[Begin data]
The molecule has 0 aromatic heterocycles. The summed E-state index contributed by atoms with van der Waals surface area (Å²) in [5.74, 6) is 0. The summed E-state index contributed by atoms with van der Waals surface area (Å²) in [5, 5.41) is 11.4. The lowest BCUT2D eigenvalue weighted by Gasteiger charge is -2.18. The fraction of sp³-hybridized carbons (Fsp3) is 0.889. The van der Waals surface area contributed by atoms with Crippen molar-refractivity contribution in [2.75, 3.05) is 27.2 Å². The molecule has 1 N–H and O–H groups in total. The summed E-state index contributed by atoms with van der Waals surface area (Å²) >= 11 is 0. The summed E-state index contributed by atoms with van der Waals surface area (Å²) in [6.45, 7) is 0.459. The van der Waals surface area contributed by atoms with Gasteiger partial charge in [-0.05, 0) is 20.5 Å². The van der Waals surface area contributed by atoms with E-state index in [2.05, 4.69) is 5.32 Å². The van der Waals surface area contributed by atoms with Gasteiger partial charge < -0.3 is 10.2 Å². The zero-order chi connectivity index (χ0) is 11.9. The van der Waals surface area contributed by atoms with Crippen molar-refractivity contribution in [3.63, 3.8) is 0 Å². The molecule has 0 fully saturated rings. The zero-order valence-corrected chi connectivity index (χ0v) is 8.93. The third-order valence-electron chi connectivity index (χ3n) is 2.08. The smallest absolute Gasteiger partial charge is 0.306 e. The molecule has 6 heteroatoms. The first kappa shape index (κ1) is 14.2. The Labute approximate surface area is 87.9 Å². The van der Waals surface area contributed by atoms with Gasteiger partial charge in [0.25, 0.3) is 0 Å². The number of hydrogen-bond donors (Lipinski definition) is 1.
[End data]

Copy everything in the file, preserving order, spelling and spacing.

The molecule has 0 aromatic heterocycles. The summed E-state index contributed by atoms with van der Waals surface area (Å²) in [5.74, 6) is 0. The summed E-state index contributed by atoms with van der Waals surface area (Å²) in [5, 5.41) is 11.4. The lowest BCUT2D eigenvalue weighted by Gasteiger charge is -2.18. The fraction of sp³-hybridized carbons (Fsp3) is 0.889. The van der Waals surface area contributed by atoms with Crippen molar-refractivity contribution in [2.75, 3.05) is 27.2 Å². The molecule has 1 N–H and O–H groups in total. The summed E-state index contributed by atoms with van der Waals surface area (Å²) >= 11 is 0. The summed E-state index contributed by atoms with van der Waals surface area (Å²) in [6.45, 7) is 0.459. The van der Waals surface area contributed by atoms with Gasteiger partial charge in [-0.05, 0) is 20.5 Å². The van der Waals surface area contributed by atoms with E-state index in [2.05, 4.69) is 5.32 Å². The van der Waals surface area contributed by atoms with Gasteiger partial charge < -0.3 is 10.2 Å². The zero-order chi connectivity index (χ0) is 11.9. The van der Waals surface area contributed by atoms with Crippen molar-refractivity contribution in [3.63, 3.8) is 0 Å². The molecule has 0 fully saturated rings. The zero-order valence-corrected chi connectivity index (χ0v) is 8.93. The third-order valence-electron chi connectivity index (χ3n) is 2.08. The smallest absolute Gasteiger partial charge is 0.306 e. The molecule has 6 heteroatoms. The first kappa shape index (κ1) is 14.2. The Labute approximate surface area is 87.9 Å². The van der Waals surface area contributed by atoms with Gasteiger partial charge in [0.25, 0.3) is 0 Å². The number of hydrogen-bond donors (Lipinski definition) is 1.